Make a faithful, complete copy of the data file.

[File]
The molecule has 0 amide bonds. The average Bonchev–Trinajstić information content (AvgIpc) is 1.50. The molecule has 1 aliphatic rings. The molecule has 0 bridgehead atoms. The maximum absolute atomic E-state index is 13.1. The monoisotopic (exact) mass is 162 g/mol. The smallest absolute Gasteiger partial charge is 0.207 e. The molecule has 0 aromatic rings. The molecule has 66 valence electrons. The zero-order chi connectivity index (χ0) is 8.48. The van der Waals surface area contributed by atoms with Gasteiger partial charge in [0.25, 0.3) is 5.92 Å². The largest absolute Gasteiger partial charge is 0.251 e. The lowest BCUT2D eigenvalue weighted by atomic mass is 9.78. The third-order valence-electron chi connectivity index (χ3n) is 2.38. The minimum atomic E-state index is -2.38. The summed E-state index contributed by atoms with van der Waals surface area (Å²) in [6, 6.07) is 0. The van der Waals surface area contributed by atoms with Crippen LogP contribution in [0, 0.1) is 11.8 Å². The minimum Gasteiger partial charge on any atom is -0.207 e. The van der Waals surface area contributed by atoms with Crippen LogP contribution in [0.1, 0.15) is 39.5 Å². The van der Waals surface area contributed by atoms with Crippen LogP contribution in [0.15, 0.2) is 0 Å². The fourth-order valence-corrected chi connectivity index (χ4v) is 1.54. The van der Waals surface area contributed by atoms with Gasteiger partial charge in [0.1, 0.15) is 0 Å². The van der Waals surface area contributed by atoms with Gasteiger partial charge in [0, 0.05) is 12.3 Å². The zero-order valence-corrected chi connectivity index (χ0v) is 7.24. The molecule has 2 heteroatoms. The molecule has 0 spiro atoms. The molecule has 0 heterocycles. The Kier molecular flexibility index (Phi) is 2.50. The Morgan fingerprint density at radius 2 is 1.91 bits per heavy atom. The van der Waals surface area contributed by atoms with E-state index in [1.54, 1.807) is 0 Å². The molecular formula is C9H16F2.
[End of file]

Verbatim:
The molecule has 0 amide bonds. The average Bonchev–Trinajstić information content (AvgIpc) is 1.50. The molecule has 1 aliphatic rings. The molecule has 0 bridgehead atoms. The maximum absolute atomic E-state index is 13.1. The monoisotopic (exact) mass is 162 g/mol. The smallest absolute Gasteiger partial charge is 0.207 e. The molecule has 0 aromatic rings. The molecule has 66 valence electrons. The zero-order chi connectivity index (χ0) is 8.48. The van der Waals surface area contributed by atoms with Gasteiger partial charge in [0.25, 0.3) is 5.92 Å². The largest absolute Gasteiger partial charge is 0.251 e. The lowest BCUT2D eigenvalue weighted by atomic mass is 9.78. The third-order valence-electron chi connectivity index (χ3n) is 2.38. The minimum atomic E-state index is -2.38. The summed E-state index contributed by atoms with van der Waals surface area (Å²) in [6, 6.07) is 0. The van der Waals surface area contributed by atoms with Crippen LogP contribution in [0, 0.1) is 11.8 Å². The minimum Gasteiger partial charge on any atom is -0.207 e. The van der Waals surface area contributed by atoms with Crippen LogP contribution in [0.1, 0.15) is 39.5 Å². The van der Waals surface area contributed by atoms with Crippen LogP contribution in [0.15, 0.2) is 0 Å². The fourth-order valence-corrected chi connectivity index (χ4v) is 1.54. The van der Waals surface area contributed by atoms with Gasteiger partial charge in [0.1, 0.15) is 0 Å². The van der Waals surface area contributed by atoms with Gasteiger partial charge in [0, 0.05) is 12.3 Å². The zero-order valence-corrected chi connectivity index (χ0v) is 7.24. The molecule has 2 heteroatoms. The molecule has 0 spiro atoms. The molecule has 0 heterocycles. The Kier molecular flexibility index (Phi) is 2.50. The Morgan fingerprint density at radius 2 is 1.91 bits per heavy atom. The van der Waals surface area contributed by atoms with E-state index in [1.54, 1.807) is 0 Å². The molecular formula is C9H16F2.